|B/OSS Insider Blog|
Retaining Data: Turning a Cost Into a Business Advantage
By Timo Ahomäki
On Sept. 27, it was reported that Vodafone presented the Joint Parliamentary Committee on Intelligence and Security's inquiry on issues around data retention in Australia with a warning. Specifically they warned that retaining detailed information on mobile data usage could involve a significant cost for operators.
This cost comes in two forms.
First, there is the cost of the physical storage itself. Although in confined quantities this may be relatively cheap, on the scale required by most operators the cost of data collection and storage quickly grows to an extortionate level.
Second, and those most relevant to the warning heeded by Vodafone, there are the costs associated with managing and maintaining such a large body of detailed user data. Similar to any company that deals with "big data," operators are faced with problems to do with access, security and privacy, as well as various legal complications.
The data required to be stored is generally not limited to billing data but also includes detailed transactional history. While drastically increasing the volume of data, the storage of complete calling-party details together with IP tracing information also brings forward many security risks and privacy concerns. For governments and the tabloid media, not to mention criminal organizations, the temptation for data mining must be vast.
For example, the American government is currently pushing the boundaries set for access to collected operator data. Touching on the privacy issue from a legal perspective, the outcome of this dispute could open the floodgates for many other agencies around the world to request access to data for security purposes. Therefore, the cost of facilitating these requests could rocket.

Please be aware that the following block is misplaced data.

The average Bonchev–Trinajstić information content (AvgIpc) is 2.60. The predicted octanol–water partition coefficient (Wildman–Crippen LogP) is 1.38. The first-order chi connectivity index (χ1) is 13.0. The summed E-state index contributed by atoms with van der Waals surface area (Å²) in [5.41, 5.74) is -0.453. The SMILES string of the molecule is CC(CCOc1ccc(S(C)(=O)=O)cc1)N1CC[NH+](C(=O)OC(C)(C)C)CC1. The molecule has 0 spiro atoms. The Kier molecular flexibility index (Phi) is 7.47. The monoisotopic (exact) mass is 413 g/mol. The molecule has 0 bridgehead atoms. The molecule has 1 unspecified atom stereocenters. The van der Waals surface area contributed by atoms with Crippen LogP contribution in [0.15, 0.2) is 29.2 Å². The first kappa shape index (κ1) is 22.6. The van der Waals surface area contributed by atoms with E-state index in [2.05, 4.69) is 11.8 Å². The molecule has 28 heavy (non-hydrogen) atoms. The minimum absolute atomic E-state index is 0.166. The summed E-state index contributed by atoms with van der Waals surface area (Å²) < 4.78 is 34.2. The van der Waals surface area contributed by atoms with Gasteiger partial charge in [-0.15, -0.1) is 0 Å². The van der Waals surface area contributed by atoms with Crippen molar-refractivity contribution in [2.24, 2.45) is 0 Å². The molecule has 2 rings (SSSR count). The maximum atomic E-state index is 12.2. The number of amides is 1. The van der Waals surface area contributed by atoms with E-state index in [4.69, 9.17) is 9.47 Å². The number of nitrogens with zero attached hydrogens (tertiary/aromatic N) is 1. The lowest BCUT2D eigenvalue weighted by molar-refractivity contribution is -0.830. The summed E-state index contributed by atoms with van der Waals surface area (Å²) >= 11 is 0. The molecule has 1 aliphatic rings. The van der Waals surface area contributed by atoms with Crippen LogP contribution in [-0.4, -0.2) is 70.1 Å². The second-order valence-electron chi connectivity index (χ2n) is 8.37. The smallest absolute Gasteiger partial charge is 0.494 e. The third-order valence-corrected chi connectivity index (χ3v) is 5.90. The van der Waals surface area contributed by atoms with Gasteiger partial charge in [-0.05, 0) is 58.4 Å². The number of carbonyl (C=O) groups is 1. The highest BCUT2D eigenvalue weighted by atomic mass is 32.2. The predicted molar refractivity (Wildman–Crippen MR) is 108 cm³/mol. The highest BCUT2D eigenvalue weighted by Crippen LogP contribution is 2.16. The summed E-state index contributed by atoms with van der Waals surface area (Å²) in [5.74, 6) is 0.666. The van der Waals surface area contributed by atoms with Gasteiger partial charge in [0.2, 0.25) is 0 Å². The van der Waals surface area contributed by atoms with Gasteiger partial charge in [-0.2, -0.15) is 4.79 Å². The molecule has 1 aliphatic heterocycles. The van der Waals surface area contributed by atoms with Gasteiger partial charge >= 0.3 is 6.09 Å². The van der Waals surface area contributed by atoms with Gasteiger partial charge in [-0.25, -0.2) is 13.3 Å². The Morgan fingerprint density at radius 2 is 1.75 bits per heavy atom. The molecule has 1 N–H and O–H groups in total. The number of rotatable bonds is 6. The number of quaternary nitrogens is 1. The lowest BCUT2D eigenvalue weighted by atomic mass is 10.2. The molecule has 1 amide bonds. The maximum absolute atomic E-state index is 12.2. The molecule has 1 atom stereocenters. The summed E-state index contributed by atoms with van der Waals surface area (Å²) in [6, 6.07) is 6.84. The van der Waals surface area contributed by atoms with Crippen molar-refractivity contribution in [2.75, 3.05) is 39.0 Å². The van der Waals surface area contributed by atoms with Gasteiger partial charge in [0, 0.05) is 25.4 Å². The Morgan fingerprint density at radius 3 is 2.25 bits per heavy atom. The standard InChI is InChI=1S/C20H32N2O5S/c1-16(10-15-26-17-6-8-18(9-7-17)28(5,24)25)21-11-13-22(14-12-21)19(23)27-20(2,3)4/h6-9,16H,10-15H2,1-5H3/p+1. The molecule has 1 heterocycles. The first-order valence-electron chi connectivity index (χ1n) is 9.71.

Even if operators accept that resistance is futile, the main problems still come back to one fundamental issue: Governing bodies currently do not have a definite and legislated plan of how this data will eventually be used. Until this is decided, it is hard for operators to plan how best to optimize the huge amounts of data that they are storing.
However, while authorities fight over how this data should be used, perhaps by accepting their fate, operators can begin looking for potential business advantages that may come from storing such huge amounts of information on service usage.
A great example of this in action is Amazon. After sending a service request via the Amazon website, the customer is called directly by its helpdesk where the problem is often solved quickly over the phone – rather than through a long and costly email chain. The clever part here is that Amazon is utilizing the vast amounts of user data collected over the past few years. They are therefore able to offer a level of personalized customer service that is available from few other organizations.
The key to this success, as always, is being prepared. For those operators in the market for a new BSS system, it is probably wisest to assume the worst and factor in a data collection and retention plan complete with designs for privacy and security right from the start. With such large volumes of complex data being managed, implementing this effectively further down the line is often simply not feasible.
The problems associated with managing "big data" are not unique to operators; however, the correct implementation of a BSS system from the outset can allow operators some form of profit from what is otherwise a costly venture. As many European countries already deal with the gathering and storage of customer data, it is whether this cost is reversed to a positive business advantage that will determine which operators sink and swim.
Timo Ahomäki is chief technology officer, Tecnotree Corporation.